Washington If you lose your job these days, it’s worth scrambling to find a new one — fast.
After six months of unemployment, your chances of landing work dwindle.
The proportion of people jobless for six months or more has accelerated in the past year and now makes up 46 percent of the unemployed. That’s the highest percentage on records dating to 1948. By late summer or early fall, they are expected to make up half of all jobless Americans.
Economists say those out of work for six months or more risk becoming less and less employable. Their skills can erode, their confidence falter, their contacts dry up. Their growing ranks also will keep pressure on Congress to keep extending jobless benefits, which now run for up to 99 weeks.
Overall, the economy has created a net 982,000 jobs this year. But for Jeff Martinez and the record 6.76 million others who have struck out for six months or more, their struggles are getting worse, not better.
Martinez, 40, a salesman in Washington, D.C., says he’s logged more than 200 interviews in the past three years. Decked out in a dark navy suit and Burberry tie, Martinez projects drive and a zest for deal-making. And yet the most urgent deal of his career — finding a job — eludes him.
“You have days where you feel motivated and hopeful and optimistic,” he says. “Then there are other days, you really lose the faith and think, ‘I’m never going to get another job. Ever.”’
What’s causing the rising ranks of the long-term jobless to exceed the pace of other recessions?
Mainly, it’s the depth and duration of the job-slashing this time. Since the recession began in December 2007 through May this year, a net 7.4 million jobs have vanished. The unemployment rate has surged nearly 5 percentage points: From 5 percent in December 2007 to 9.7 percent in May.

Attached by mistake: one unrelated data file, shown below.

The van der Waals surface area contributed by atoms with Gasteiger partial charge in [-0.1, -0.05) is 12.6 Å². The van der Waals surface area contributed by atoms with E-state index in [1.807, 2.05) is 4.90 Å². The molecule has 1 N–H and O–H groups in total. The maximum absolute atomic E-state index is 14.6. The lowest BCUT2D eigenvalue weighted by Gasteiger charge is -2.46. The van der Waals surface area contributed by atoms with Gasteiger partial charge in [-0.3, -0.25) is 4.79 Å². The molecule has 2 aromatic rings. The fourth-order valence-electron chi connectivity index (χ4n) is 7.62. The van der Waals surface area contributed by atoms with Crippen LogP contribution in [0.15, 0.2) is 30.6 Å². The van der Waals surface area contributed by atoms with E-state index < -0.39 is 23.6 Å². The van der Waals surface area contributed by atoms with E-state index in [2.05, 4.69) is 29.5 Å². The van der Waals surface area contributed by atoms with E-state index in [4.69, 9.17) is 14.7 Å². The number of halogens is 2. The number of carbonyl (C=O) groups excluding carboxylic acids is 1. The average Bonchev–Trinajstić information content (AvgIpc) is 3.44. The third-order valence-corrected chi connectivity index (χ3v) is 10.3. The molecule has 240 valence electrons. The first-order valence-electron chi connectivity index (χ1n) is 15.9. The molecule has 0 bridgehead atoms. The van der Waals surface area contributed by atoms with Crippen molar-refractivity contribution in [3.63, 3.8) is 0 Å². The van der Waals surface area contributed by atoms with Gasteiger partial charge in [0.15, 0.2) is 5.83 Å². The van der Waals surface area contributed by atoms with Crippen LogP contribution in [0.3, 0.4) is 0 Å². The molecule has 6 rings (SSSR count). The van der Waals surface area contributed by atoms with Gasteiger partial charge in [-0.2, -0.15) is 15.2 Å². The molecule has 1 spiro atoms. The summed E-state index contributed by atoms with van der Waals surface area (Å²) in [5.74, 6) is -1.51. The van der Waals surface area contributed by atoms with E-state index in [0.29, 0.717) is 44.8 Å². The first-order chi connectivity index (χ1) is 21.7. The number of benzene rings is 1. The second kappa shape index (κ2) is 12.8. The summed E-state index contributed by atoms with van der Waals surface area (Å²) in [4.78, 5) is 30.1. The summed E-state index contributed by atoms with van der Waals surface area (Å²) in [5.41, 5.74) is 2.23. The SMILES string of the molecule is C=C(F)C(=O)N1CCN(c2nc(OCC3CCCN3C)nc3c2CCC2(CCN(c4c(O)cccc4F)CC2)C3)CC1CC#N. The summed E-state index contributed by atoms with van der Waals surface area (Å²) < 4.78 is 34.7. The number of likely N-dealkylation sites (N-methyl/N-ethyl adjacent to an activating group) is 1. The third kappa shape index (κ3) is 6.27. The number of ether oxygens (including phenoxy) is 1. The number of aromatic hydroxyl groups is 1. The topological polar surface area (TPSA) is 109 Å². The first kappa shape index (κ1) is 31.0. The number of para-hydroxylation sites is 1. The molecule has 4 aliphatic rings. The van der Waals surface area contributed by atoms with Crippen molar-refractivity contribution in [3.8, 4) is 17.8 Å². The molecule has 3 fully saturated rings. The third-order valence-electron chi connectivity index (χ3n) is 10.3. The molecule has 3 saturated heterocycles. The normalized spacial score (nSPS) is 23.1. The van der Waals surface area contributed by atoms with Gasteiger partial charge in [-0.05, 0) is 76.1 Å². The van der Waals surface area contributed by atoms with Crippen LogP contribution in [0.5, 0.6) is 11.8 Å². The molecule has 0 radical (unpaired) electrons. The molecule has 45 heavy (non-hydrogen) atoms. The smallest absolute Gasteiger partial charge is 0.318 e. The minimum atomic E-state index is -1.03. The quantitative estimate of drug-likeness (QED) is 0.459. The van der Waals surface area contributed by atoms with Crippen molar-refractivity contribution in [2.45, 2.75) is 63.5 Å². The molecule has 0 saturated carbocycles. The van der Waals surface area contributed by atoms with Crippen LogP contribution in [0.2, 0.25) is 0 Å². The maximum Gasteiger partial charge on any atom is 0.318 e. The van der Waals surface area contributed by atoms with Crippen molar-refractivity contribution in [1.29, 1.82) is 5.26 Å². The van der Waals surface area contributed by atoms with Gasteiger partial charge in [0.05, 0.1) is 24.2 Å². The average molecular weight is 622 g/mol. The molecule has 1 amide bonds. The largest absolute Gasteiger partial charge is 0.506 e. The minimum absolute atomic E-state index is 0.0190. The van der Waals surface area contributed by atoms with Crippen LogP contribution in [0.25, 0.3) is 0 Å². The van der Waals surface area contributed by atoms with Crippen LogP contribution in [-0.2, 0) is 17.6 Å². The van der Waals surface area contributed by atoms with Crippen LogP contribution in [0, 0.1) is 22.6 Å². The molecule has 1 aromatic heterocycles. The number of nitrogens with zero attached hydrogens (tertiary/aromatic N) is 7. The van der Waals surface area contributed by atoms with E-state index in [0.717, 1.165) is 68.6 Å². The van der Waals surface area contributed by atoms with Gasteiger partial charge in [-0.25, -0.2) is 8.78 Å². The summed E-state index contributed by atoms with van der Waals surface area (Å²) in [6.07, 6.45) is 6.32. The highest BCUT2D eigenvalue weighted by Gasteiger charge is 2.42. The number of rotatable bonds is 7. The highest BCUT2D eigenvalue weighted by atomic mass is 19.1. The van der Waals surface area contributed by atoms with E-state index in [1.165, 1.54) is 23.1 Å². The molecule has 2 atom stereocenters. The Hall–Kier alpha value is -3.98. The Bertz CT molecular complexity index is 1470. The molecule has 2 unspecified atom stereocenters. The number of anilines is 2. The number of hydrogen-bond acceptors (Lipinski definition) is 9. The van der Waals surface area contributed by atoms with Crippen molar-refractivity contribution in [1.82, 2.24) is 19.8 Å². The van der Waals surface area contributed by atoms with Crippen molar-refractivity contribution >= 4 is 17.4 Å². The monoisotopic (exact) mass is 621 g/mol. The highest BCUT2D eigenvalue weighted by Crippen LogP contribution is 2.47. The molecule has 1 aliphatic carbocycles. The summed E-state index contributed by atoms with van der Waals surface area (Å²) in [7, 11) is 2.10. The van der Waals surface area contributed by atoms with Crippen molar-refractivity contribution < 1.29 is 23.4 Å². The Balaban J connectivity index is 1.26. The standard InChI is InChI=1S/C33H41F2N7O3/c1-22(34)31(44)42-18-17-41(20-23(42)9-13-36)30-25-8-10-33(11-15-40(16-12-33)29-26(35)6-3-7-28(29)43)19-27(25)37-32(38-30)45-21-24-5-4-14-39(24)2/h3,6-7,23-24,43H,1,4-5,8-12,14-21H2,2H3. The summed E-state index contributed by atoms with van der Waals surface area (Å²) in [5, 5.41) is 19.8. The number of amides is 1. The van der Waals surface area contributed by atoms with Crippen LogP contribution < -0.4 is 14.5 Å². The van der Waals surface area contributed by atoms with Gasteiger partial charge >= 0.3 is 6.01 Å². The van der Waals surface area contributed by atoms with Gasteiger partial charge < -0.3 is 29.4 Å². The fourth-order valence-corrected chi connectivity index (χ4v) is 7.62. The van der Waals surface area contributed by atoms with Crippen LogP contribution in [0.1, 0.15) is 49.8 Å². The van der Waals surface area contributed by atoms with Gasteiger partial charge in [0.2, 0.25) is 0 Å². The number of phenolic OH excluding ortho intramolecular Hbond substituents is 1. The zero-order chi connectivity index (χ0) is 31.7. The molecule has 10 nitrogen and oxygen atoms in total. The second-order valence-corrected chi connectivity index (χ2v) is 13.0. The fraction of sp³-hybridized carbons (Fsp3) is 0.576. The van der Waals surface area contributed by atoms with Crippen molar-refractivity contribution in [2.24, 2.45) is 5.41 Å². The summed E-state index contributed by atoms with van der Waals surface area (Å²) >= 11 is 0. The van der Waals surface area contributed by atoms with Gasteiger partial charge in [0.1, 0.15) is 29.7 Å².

By contrast, in the last severe recession, the rate rose less sharply over a shorter period: From 7.2 percent in July 1981 to 10.8 percent at the end of 1982.
Lawrence Mishel, president of the Economic Policy Institute, points to the “sheer scale of the falloff in demand for workers” this time. It’s left more people out of work for longer stretches. And it’s intensified competition for each opening.
“It’s a cruel game of musical chairs,” Mishel says.
To lower the unemployment rate from the current 9.7 percent to a more normal 6 percent would require roughly a net 15 million new jobs by the end of 2016, estimates Brian Bethune, chief U.S. financial economist at IHS Global Insight.
Few think that’s likely.
One factor behind the growing proportion of the long-term unemployed is the erosion of their workplace skills — or employers’ perception of it. It’s hard to find work in a tight job market when your skills are seen as stale.
For some occupations in particular, such as computer technicians or accountants, people jobless for many months can lose pace with technological changes or federal rules.
Among those who fear losing their edge is Stephan Azor, 30. He’s looking for information technology work, perhaps overseeing a company’s computer system. He was laid off eight months ago as a system administrator for a defense contractor.
“Technology changes every six months, so there are things I have to look up and learn,” says Azor, who lives in Washington.